Bombshell Justice Department documents reveal that guards at the federal prison in Manhattan where child sex fiend Jeffrey Epstein hanged himself are notorious for not watching high-risk, high-profile inmates — and even helped one smuggle in contraband.
Officers at the Metropolitan Correctional Center recently let an accused CIA leaker obtain electronic devices to continue to steal and transmit classified information, according to the documents. They let a fraudster with ties to the Clintons get his hands on a smartphone that he used to falsify evidence. They even let an Islamic terrorist have access to al Qaeda propaganda — including bomb-making instructions — that he distributed to fellow inmates.
The security breaches at the MCC are so egregious that prison inspectors wonder why Epstein was ever sent there in the first place.
“MCC has had major screw-ups in the past,” said Patrick Dunleavy, a former deputy inspector general for the New York state Department of Corrections. “It’s strange that they put Epstein there.”
“MCC has had major screw-ups in the past. It’s strange that they put Epstein there.”
Last year, according to the documents, a former CIA employee allegedly responsible for “the largest unauthorized public disclosure of CIA information in the history of the agency” was able to get two iPhones into his cell at the MCC. The outrageous security breach was aided by correctional officers.
“The contraband cellphones were smuggled into the MCC and protected from detection through a network of visitors to the facility, inmates and correctional officers,” FBI agent Jeff Donaldson wrote in an October affidavit for a search warrant that was recently unsealed and obtained by The Post.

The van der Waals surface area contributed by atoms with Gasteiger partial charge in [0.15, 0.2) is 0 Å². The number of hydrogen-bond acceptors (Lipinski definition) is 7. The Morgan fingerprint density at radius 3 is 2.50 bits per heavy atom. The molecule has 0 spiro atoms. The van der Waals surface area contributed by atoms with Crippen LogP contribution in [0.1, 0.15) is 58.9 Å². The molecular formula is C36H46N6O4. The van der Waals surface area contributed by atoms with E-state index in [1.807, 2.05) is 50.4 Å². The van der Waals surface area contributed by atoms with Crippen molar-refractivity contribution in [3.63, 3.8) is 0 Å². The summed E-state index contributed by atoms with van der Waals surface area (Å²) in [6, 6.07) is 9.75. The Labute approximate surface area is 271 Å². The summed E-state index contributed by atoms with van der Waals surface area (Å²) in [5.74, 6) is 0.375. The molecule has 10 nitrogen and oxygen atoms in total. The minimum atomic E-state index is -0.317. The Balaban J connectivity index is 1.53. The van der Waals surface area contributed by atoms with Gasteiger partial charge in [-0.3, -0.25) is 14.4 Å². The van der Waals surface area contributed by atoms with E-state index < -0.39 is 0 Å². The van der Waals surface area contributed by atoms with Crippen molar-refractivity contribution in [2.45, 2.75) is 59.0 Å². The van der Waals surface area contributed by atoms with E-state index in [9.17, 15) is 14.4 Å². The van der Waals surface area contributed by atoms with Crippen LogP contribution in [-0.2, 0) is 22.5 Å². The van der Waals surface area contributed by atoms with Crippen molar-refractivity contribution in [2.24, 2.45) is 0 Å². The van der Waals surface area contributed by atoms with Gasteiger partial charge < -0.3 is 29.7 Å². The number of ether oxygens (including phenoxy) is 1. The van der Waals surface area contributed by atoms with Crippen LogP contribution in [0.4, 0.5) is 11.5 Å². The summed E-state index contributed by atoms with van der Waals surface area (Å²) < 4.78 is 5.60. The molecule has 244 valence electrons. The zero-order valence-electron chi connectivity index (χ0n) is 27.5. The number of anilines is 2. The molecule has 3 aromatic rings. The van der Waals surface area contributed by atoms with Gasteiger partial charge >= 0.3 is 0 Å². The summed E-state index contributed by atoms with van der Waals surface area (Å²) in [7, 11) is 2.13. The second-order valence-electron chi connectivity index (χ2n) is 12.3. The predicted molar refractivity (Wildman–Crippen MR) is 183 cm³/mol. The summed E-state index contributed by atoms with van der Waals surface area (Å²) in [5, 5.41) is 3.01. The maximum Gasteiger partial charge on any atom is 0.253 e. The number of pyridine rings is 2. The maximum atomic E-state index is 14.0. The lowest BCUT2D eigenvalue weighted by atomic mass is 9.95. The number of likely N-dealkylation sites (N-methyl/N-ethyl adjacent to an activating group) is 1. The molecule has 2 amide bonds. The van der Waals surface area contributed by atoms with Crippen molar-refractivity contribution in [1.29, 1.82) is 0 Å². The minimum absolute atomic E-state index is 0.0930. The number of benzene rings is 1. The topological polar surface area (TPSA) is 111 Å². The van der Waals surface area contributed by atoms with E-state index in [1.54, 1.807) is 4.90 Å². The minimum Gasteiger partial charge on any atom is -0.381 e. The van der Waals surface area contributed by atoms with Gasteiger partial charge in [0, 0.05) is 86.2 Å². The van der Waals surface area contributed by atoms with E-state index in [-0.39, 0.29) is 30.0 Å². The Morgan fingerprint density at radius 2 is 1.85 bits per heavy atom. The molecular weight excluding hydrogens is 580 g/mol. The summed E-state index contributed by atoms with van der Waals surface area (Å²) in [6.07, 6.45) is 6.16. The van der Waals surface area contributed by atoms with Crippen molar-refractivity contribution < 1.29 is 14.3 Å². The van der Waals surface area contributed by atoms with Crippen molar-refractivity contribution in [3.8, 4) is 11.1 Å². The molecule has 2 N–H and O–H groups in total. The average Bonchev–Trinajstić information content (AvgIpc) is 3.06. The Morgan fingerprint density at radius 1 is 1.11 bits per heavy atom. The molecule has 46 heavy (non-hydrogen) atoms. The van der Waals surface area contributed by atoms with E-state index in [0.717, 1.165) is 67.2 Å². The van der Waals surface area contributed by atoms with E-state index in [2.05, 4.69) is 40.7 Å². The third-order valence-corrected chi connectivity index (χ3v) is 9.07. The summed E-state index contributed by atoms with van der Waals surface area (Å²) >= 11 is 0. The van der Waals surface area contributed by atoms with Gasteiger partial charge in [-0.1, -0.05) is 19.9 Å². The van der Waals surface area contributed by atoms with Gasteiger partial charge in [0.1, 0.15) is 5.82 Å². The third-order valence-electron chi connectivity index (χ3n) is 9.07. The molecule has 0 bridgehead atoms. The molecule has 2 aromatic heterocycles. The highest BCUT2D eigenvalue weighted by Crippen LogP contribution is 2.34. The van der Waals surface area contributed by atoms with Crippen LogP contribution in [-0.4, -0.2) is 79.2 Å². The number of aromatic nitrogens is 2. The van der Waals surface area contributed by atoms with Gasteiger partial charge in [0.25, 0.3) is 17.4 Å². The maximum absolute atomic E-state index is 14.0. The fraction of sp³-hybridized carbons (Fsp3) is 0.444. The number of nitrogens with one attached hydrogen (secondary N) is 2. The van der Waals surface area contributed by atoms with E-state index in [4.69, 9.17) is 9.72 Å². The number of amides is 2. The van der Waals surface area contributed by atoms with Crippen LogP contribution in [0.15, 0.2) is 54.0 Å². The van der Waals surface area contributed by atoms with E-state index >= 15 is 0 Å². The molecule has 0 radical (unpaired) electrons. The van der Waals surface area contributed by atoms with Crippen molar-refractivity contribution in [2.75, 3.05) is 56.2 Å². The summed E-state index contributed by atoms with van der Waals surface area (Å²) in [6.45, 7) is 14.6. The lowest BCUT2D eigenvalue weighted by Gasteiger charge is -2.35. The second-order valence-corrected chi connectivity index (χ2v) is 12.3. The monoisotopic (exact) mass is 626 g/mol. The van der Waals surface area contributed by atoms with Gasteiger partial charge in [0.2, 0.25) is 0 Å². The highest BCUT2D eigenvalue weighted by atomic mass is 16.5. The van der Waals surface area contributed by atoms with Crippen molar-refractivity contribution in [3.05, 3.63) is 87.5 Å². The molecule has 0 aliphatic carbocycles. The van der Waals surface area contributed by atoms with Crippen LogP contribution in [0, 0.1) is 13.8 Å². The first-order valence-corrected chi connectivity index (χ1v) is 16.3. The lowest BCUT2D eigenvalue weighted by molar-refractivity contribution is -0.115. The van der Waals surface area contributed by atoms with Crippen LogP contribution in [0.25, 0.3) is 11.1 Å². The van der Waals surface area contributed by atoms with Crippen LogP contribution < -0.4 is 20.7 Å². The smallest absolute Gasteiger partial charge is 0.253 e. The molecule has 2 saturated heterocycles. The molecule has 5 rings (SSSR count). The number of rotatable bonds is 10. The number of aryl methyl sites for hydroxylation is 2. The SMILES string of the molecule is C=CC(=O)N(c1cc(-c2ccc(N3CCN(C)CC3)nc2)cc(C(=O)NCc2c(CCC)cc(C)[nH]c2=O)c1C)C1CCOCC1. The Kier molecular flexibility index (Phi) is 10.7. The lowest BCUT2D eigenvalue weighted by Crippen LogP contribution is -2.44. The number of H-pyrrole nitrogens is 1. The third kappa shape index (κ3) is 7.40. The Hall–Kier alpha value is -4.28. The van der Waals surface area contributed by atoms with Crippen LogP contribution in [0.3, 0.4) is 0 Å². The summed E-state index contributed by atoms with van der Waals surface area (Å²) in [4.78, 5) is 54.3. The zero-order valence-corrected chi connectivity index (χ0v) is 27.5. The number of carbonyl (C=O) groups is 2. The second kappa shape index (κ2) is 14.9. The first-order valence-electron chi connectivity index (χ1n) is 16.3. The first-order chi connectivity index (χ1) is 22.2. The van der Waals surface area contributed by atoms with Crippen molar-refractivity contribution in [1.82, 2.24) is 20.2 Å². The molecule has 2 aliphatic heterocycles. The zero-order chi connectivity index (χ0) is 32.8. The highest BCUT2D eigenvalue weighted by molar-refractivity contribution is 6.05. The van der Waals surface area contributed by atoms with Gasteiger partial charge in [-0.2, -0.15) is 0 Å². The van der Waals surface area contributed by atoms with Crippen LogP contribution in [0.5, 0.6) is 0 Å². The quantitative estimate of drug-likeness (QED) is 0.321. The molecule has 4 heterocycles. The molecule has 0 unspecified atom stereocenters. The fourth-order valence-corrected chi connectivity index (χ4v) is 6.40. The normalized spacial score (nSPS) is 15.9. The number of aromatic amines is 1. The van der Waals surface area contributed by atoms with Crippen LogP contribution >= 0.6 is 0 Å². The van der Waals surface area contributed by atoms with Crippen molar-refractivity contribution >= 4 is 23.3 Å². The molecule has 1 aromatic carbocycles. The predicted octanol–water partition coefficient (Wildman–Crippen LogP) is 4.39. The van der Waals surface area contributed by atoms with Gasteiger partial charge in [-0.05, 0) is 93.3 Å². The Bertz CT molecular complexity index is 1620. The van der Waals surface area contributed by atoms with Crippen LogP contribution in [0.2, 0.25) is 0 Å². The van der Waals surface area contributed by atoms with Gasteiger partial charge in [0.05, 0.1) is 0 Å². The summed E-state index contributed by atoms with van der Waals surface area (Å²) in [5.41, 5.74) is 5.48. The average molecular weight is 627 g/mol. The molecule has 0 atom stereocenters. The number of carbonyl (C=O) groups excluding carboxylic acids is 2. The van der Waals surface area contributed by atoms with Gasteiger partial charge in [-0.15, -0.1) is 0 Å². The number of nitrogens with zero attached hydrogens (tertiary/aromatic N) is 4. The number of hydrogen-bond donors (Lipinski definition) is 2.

As part of his work for the CIA, Joshua Adam Schulte specialized in hacking computers and computer networks. He reportedly put those skills to use once he obtained the smartphones, transferring data to co-conspirators outside the MCC through encrypted accounts in Switzerland. He also used them to leak sealed federal search warrants to reporters at The New York Times and Washington Post, with the CIA determining that at least one of the newspapers’ articles contained classified information.
That’s not all. Schulte also gained access to a laptop in the prison library on which he created “covert partitions to hide data, including potentially classified information,” as well as “child pornography,” the affidavit says.
Schulte’s cellmate at MCC happened to be Omar Amanat, a cousin of Hillary Clinton confidante Huma Abedin and a Clinton Foundation donor. A tech entrepreneur who owned stakes in a film studio behind the “Twilight” movies, Amanat was locked up on securities fraud charges for which a jury convicted him in 2017.
Like Schulte, Amanat also reportedly obtained a smuggled cellphone, which the feds say Schulte helped him use to create a “fraudulent report,” including phony, backdated emails, intended to “prove Amanat’s alleged innocence.”
The men were housed together in the 7 South Unit of the Park Row prison beginning in December 2017. Amanat was recently transferred to another federal detention facility in Brooklyn, while Schulte, who is awaiting trial, remains locked up at MCC (though he was moved in June to a “special housing unit” there).
MCC guards also failed to screen prisoners for terrorist contraband. Other Justice Department documents show that in 2017, they let the “Chelsea bomber,” Ahmad Khan Rahimi, gain access to evidence against him that included al Qaeda literature, complete with instructions for making improvised explosive devices, or IEDs.
Rahimi then distributed the copies of al Qaeda’s “Inspire” magazine in the MCC’s cells and the prison mosque where Muslim inmates hold Friday prayers.
“The materials included speeches and lectures by Anwar al-Awlaki and Usama Bin Laden, books on Jihad, bomb-making instructions, nasheeds [Islamic chants] espousing jihadist ideology, and various issues of ‘Inspire,’ ” according to a 10-page letter from former acting Manhattan US Attorney Joon Kim.
Clearly, Epstein’s death is a symptom of much deeper problems at the federal lockup.